- Rendon pursuit notwithstanding, the Rangers didn’t come away from San Diego empty-handed. One executive tells the Athletic’s Peter Gammons (via Twitter) that Texas’ signing of left-handed reliever Joely Rodríguez to a two-year, $5MM deal was “the most underrated move of the Winter Meetings.” Rodríguez hasn’t had much success in affiliated ball, but he thrived in Japan, working to a 1.85 ERA with a 103:28 strikeout-to-walk ratio in 87.2 innings in NPB. Interestingly, Gammons notes that Rodríguez is now reportedly sporting a 97-99 MPH fastball. In his most recent MLB action, he averaged just 94.07 MPH on his four-seamer, per Brooks Baseball.
It’s always fun to keep an eye on familiar players who’ve taken their talents across the pond. Now that the 2019 season is in the books, it seemed an opportune time to check in. Numerous former big leaguers and others of note are playing abroad, many of them thriving in Asia’s top leagues.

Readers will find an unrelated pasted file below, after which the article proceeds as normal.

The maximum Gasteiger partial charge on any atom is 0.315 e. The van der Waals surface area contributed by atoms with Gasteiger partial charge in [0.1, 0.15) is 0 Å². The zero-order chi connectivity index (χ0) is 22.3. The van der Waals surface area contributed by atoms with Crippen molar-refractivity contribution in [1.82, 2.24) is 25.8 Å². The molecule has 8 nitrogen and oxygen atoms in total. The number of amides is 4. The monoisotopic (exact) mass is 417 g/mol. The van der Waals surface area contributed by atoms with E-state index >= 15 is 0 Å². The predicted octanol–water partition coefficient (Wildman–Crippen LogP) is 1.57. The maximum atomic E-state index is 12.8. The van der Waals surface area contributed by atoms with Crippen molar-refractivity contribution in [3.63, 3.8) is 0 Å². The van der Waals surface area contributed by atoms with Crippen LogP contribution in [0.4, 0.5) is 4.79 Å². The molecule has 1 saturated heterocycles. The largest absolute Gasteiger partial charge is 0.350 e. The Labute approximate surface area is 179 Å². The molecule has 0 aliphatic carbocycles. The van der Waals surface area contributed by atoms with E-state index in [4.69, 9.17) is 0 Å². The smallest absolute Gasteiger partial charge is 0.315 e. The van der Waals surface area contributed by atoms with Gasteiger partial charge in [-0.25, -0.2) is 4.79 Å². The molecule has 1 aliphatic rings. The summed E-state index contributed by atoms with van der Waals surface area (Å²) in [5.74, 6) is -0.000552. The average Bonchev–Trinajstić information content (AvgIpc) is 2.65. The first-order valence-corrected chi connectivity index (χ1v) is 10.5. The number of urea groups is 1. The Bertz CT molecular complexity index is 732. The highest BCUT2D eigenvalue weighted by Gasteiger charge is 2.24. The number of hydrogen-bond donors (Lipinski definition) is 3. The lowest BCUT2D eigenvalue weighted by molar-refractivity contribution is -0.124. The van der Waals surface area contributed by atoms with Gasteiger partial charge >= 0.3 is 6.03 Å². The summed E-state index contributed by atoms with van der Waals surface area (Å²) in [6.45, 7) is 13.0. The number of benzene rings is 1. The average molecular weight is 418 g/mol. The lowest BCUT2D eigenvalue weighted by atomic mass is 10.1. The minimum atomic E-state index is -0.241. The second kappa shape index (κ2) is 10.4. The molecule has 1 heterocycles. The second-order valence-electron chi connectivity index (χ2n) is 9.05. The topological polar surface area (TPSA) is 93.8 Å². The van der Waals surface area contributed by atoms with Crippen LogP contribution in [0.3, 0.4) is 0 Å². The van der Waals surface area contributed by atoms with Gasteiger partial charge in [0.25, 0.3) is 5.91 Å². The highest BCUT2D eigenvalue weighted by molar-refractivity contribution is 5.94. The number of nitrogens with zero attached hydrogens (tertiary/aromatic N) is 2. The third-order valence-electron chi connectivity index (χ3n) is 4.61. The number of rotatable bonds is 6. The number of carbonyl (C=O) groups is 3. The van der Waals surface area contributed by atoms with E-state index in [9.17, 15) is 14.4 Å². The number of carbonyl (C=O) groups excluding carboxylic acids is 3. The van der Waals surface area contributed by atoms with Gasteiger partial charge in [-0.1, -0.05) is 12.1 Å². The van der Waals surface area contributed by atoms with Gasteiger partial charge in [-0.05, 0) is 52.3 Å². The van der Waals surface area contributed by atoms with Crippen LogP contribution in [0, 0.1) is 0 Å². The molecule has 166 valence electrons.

We’ve seen foreign stints help spur big league revivals from quite a few players. Eric Thames, Miles Mikolas, and Chris Martin are among those that played significant roles in the 2019 MLB campaign. Whether any of the players covered below will do so remains to be seen, but there’s certainly a path.
We started by looking at position players and pitchers in South Korea’s Korea Baseball Organization (KBO) before turning to the hitters of Japan’s Nippon Professional Baseball (NPB). Remember, teams in these leagues face limits on the number of non-native players they can carry on a roster. That creates a lot of pressure to secure big production from those roster spots, which often spurs mid-season change.
Here’s a 2019 wrap on the NPB’s hurlers from abroad …